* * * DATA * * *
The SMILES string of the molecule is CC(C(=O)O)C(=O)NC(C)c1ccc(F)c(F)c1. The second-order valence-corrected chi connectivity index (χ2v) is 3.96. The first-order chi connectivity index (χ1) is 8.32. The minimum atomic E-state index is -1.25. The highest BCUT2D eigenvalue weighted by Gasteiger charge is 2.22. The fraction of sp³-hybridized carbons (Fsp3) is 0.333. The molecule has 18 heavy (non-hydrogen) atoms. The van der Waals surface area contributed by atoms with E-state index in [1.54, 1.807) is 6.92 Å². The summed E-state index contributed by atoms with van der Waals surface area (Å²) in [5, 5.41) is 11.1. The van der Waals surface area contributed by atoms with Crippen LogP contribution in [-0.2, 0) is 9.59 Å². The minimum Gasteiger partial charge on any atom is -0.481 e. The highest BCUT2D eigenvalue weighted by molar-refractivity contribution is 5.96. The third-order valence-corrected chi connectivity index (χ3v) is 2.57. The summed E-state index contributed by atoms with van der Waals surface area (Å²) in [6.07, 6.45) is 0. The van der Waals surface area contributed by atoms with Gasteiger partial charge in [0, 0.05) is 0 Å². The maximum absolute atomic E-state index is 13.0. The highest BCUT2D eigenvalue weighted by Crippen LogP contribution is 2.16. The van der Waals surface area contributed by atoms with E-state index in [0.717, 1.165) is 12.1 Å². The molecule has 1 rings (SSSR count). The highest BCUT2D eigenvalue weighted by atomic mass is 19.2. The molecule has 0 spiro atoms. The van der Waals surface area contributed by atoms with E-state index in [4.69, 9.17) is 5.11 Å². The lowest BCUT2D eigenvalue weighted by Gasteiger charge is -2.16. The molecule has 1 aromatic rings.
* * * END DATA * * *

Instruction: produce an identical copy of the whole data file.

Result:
The SMILES string of the molecule is CC(C(=O)O)C(=O)NC(C)c1ccc(F)c(F)c1. The second-order valence-corrected chi connectivity index (χ2v) is 3.96. The first-order chi connectivity index (χ1) is 8.32. The minimum atomic E-state index is -1.25. The highest BCUT2D eigenvalue weighted by Gasteiger charge is 2.22. The fraction of sp³-hybridized carbons (Fsp3) is 0.333. The molecule has 18 heavy (non-hydrogen) atoms. The van der Waals surface area contributed by atoms with E-state index in [1.54, 1.807) is 6.92 Å². The summed E-state index contributed by atoms with van der Waals surface area (Å²) in [5, 5.41) is 11.1. The van der Waals surface area contributed by atoms with Crippen LogP contribution in [-0.2, 0) is 9.59 Å². The minimum Gasteiger partial charge on any atom is -0.481 e. The highest BCUT2D eigenvalue weighted by molar-refractivity contribution is 5.96. The third-order valence-corrected chi connectivity index (χ3v) is 2.57. The summed E-state index contributed by atoms with van der Waals surface area (Å²) in [6.07, 6.45) is 0. The van der Waals surface area contributed by atoms with Gasteiger partial charge in [0, 0.05) is 0 Å². The maximum absolute atomic E-state index is 13.0. The highest BCUT2D eigenvalue weighted by Crippen LogP contribution is 2.16. The van der Waals surface area contributed by atoms with E-state index in [0.717, 1.165) is 12.1 Å². The molecule has 1 rings (SSSR count). The highest BCUT2D eigenvalue weighted by atomic mass is 19.2. The molecule has 0 spiro atoms. The van der Waals surface area contributed by atoms with E-state index in [4.69, 9.17) is 5.11 Å². The lowest BCUT2D eigenvalue weighted by Gasteiger charge is -2.16. The molecule has 1 aromatic rings.